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Carfentanil Lethal Potential: Can You Truly Overdose?

Peter Manza, PhD profile image
Reviewed By Peter Manza, PhD • Updated Nov 24, 2023 • 6 cited sources

Yes, you can easily overdose on carfentanil, and this can be fatal.

While opioid misuse is inherently dangerous, carfentanil is uniquely potent. This drug is used to tranquilize large animals and can easily be fatal to humans even in very small doses.[1] 

Carfentanil exposure should generally be treated as a medical emergency. Call 911 immediately and administer naloxone (Narcan), if available. If the person’s breathing is dangerously slowed or stopped, begin CPR and follow the emergency operator’s instructions.

What Does a Carfentanil Overdose Look Like?

Carfentanil is an opioid. In some ways, it is similar to drugs like morphine or heroin, but it is far more potent than these more commonly misused drugs.[1] 

To put its strength into context, carfentanil is 10,000 times more powerful than morphine and 100 times stronger than the already very dangerous opioid fentanyl.[1] Since it is primarily designed to tranquilize very large animals like elephants, it can easily cause a fatal overdose in humans.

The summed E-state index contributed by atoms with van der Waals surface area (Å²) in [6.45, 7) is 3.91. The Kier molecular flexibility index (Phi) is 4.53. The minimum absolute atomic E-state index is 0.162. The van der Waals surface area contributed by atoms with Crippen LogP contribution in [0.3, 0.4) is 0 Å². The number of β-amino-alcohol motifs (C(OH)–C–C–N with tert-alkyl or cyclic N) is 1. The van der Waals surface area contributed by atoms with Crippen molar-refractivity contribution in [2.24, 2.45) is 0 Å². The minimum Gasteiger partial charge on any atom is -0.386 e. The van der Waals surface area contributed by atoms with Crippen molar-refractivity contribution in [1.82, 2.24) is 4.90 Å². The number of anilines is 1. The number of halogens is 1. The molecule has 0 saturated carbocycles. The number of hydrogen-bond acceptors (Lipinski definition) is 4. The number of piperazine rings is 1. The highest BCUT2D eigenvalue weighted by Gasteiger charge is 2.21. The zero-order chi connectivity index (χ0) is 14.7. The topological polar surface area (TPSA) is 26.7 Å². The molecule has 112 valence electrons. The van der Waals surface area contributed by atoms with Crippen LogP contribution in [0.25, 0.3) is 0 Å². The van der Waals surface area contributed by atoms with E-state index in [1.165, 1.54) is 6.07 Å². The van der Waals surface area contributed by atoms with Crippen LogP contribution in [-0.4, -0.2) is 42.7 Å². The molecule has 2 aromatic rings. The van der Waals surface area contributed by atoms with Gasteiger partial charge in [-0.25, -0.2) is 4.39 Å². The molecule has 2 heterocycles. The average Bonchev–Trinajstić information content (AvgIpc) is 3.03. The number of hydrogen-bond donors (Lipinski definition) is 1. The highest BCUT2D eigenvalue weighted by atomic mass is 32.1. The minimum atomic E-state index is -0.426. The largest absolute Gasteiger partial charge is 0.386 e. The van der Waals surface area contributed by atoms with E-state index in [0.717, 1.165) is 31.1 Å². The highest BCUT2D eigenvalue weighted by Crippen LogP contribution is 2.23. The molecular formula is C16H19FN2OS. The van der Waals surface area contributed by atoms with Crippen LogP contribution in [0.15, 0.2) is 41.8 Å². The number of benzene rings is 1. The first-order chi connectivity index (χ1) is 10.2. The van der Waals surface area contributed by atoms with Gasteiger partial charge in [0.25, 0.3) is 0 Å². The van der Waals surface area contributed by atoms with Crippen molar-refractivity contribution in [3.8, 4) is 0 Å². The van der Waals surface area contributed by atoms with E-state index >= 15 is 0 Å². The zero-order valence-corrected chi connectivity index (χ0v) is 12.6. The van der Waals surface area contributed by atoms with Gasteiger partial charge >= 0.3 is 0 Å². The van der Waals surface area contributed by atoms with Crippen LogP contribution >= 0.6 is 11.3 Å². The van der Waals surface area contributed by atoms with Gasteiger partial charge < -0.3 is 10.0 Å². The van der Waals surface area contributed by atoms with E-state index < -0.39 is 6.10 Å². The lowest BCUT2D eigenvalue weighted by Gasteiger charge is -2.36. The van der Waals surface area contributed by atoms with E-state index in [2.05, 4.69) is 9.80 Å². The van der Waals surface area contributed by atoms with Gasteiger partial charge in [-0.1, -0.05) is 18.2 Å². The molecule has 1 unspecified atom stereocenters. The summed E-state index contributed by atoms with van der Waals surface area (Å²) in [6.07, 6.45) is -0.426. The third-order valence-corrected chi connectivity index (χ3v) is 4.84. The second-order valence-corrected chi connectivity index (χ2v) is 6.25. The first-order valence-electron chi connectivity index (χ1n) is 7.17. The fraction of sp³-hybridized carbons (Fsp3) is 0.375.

While it’s arguably worth thinking of carfentanil separately from the common opioids of misuse due to its extreme potency, an overdose on the drug is still fundamentally an opioid overdose. This is a potentially fatal type of drug overdose that is typically characterized by at least some of the following symptoms:[2-4]

Shallow or Stopped Breathing

Opioids weaken a person’s ability to breathe. They can make it so it is physically impossible for an individual to breathe in enough to support their body’s oxygen needs. This can then cause a cascade of potentially severe health problems if not quickly corrected. 

Slowed or Absent Pulse

Another very dangerous element of opioid overdose is how the drugs slow a user’s heart rate. Next to the brain, the heart may be the most important organ, as it pumps blood throughout the rest of the body, which carries oxygen and nutrients to the places that need them. 

Like with slowed breathing, a severely slowed or absent pulse means a person is going to experience a flow of severe health problems. This signifies a medical emergency.

Vomiting or Gurgling